Integrity

         The practices I have been writing about over the last two weeks– the ones that draw us into communion with God and those that lead us into a deeper acceptance of the totality of who we are–lead us to integration, into wholeness through healing our brokenness(the Spirit’s job)and through our surrender(our job) to the higher, deeper purposes of our lives. Integrity is an alignment of the disparate parts of ourselves, the shadow and the ego, the soul and the psyche, the body and the mind. When all parts are aligned, we are fully expressing who we were created to be. Before the Holy Spirit brings about a lot of healing we’re like a six-cylinder car running on 3 cylinders, coughing and poking along; when all six cylinders are engaged, we’re cruising, because all the available power is being directed to one purpose—the forward movement of the car. The car on six cylinders is fulfilling the promise of its maker.

          Our task if we are to live fully, soulfully, lovingly, is to integrate all the rejected parts of ourselves, to bring them into a healed place where they can make their full contribution to our lives. That’s what living fully means: to be expressive of all that we are, not rejecting one part over another as more valuable. So what parts, dreams, talents, traumas, the inner child, are you denying, rejecting, outlawing? Claiming all that we are is the route to wholeness.

         Integrity means to stand straight and tall in oneself, knowing all that we are and rejecting none of ourselves, loving ourselves, not apologizing for who we are, because we know all that we are and are at peace with ourselves. This is what it means to be healed by God—there is no inflation of ego or false humility. There is no apology or condemnation for oneself. There is only love, acceptance, embrace, and patience. There is no projection of one’s shadow out onto another—thereby demonizing the other for our faults, there is only a calm acceptance of one’s flaws and one’s gifts. There is nothing to prove, there is only giving back to Life, to God, what one has received, expressing in the world fully who we are and what we care about.

        Jesus, to me, was a man who knew who he was and what he was about. He was not beholden to anyone, but always brought his full self to every encounter. It was the Pharisees bringing the question of paying taxes to Caesar who called Jesus a man of integrity—flattering him, sneering at him– while they tried to trip him up, a story told in both Matthew and Mark. They asked him if it was right to pay taxes to Caesar. Jesus, knowing that they were trying to trick him, asked whose picture was on the Roman coin. Then he said to them, “Give back to Caesar what is Caesar’s and to God what is God’s.” Matthew 22:21[NIV] The Pharisees went away amazed. Jesus was a man of integrity, but also very wise. 

        I found the truth about integrity in this quote from Hamlet which I had thought was from the Bible, it was so full of truth to me:

        “To thine own self be true,

          And it must follow,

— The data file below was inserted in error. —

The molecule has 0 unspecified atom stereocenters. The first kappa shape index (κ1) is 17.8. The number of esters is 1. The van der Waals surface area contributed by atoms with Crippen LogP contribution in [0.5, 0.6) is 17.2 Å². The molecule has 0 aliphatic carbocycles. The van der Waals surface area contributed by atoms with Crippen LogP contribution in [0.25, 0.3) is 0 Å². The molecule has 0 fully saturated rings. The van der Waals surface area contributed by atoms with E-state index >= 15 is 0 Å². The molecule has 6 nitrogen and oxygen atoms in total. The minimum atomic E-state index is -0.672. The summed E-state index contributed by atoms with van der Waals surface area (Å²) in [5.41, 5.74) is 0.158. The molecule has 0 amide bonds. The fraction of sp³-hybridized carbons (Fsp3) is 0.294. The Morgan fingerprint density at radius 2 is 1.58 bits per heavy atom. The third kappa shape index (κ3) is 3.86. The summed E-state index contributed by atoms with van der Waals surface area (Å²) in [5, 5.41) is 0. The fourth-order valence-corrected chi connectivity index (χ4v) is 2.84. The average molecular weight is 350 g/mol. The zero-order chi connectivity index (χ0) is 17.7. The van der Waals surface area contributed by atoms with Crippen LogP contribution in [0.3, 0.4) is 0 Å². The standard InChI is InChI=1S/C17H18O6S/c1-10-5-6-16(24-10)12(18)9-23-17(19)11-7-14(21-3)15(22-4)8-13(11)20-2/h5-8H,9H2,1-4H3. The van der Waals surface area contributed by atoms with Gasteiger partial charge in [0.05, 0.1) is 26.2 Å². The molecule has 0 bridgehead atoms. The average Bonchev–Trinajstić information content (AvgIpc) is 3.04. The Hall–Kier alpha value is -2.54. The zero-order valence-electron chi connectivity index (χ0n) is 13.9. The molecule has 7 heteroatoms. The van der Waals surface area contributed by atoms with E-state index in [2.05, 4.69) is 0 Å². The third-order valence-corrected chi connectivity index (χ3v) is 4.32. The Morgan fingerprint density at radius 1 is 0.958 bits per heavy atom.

as the night the day,

         Thou canst not then be false to any man.”

And what is this falseness? It is catering to someone else’s needs, forgoing my own. It is not knowing who I am, and putting more importance on another’s opinion of who I am to be. It is living a life I was not designed to live. It’s living out the cultural paradigm and missing out on the richness of my own potential. It’s operating on three cylinders. It is a “sin” in the Hebraic sense of missing the mark: not being all that I am meant to be.

        Integrity is about wholeness, about being healed of all wounds, about being true to myself, true to the God who created me, true to God’s agenda for my life. I believe that we can’t find our own integrity without God’s help. Only God can see how to get us to where our integrity resides—where we are integrated in heart, mind, soul and body. So achieving our own wholeness lies in our relationship with God, with surrendering our ego’s needs and the cultural dictates that undergird how we think and feel and expect and judge to God’s vision of our lives. How we move towards our own integrity then seems to be an individually designed curriculum for an integrated life that unfolds step by step, until one day we realize that we are at home in all that we are, that we have no apology to make, nothing to do that doesn’t rest in our own creation, that we are loved and able to love, and that we are doing the work that we were created to do, that we are resting in God and in God’s promises for us.

        Love and integrity are the goal and the promise of the spiritual journey. Without love, there is no integrity; without integrity there is no love. They are like the flip sides of the same coin. Looking back to Jesus again, how could he love all the people he did, especially the not-powerful people, the marginalized in 1st century Israel, if he was not sure in himself  who he was. He would have catered to the Romans and the Pharisees and others in order to establish his own sense of power. He would have ignored the downtrodden, the blind, the lame. He would not have felt called to heal others, if he had not been healed himself. He would have given into Satan’s temptations. He would have been one of us, an ordinary man or woman, but he rose above those temptations, he gave of himself to whoever approached him, he taught even when those teachings were not popular or went against the powers-that-be.

        So, too, we need to live into our own internal sense of power, not of power over others, but the power of integrity and love. It is a journey, gradually gaining the use of all six cylinders, but if that is your goal, it is well worth the ups and downs of the passage.

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